Its two-step handiwork described in The EMBO Journal as most efficient of any enzyme
A newly discovered enzyme described by University of Pittsburgh researchers in a study published online today, is believed to play a key role in maintaining the integrity of a cells genetic information – the basis by which the life of a cell or species is preserved – by allowing its DNA to be replicated despite discovery of a mishap on the sequence that it corrects with a new mistake. Its sophisticated yet quick-fix tactics, employed at a most critical time, when typically damage can halt replication altogether, may save the cell from near certain death. Harnessing its unique capabilities could have implications for treating some cancers.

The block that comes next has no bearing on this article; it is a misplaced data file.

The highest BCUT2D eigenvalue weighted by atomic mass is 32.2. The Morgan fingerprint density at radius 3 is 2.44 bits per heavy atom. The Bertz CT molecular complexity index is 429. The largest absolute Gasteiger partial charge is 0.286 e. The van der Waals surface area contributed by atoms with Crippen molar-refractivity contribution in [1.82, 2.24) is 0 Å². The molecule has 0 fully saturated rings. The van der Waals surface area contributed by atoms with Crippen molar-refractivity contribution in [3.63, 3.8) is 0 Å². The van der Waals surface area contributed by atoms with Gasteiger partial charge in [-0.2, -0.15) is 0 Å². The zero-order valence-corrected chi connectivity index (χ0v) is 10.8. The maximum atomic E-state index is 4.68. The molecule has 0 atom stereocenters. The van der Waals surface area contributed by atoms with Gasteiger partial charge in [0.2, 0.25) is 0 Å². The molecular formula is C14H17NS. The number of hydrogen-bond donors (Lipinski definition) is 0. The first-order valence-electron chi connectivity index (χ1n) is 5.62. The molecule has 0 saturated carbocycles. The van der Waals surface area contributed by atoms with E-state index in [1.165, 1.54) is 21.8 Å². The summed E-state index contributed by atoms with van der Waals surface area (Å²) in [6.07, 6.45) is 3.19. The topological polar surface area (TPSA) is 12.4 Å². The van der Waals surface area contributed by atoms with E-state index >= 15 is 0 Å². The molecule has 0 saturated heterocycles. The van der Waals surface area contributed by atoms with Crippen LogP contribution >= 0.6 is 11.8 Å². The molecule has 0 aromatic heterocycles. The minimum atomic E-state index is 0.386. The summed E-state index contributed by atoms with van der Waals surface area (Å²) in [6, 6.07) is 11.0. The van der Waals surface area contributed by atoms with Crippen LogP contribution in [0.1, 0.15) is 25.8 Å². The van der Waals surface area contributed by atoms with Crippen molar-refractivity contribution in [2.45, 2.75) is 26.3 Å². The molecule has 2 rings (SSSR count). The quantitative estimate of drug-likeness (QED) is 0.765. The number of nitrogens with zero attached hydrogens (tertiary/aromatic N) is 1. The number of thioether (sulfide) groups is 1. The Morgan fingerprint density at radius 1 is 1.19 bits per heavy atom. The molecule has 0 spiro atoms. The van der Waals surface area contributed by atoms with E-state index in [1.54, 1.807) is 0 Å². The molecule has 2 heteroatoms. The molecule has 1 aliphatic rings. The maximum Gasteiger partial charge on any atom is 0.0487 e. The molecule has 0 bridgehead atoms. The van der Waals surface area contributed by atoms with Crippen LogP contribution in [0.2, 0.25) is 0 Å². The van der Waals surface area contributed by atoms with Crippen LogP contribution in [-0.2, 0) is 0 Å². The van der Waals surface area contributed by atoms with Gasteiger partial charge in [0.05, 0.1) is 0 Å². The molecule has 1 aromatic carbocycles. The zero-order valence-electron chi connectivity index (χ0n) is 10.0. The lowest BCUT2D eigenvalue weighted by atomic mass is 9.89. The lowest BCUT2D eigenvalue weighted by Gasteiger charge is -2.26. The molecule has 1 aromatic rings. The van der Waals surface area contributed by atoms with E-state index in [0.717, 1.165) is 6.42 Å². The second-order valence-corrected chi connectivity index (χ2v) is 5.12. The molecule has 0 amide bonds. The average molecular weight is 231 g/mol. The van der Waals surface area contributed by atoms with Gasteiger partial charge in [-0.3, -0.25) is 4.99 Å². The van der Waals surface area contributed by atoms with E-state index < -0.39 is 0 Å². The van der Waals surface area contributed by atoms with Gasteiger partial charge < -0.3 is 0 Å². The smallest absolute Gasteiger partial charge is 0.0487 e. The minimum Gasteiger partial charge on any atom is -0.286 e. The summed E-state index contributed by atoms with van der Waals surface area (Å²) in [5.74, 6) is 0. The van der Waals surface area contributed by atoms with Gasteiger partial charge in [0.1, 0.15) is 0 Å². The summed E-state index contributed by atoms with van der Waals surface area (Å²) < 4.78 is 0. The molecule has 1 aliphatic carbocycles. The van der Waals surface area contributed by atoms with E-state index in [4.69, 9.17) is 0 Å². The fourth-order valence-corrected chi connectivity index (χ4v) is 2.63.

In the paper posted on the Web site of The EMBO Journal, an official journal of the European Molecular Biology Organization, the researchers describe how DNA polymerase Q, or POL-Q, has the exceptional ability to bypass damaged spots in the DNA sequence that are caused by a cells normal wear and tear or other abuses. In addition, it is the only known enzyme that orchestrates not only one, but two steps involved in bypassing common types of DNA damage.
Lisa Rossi | EurekAlert!
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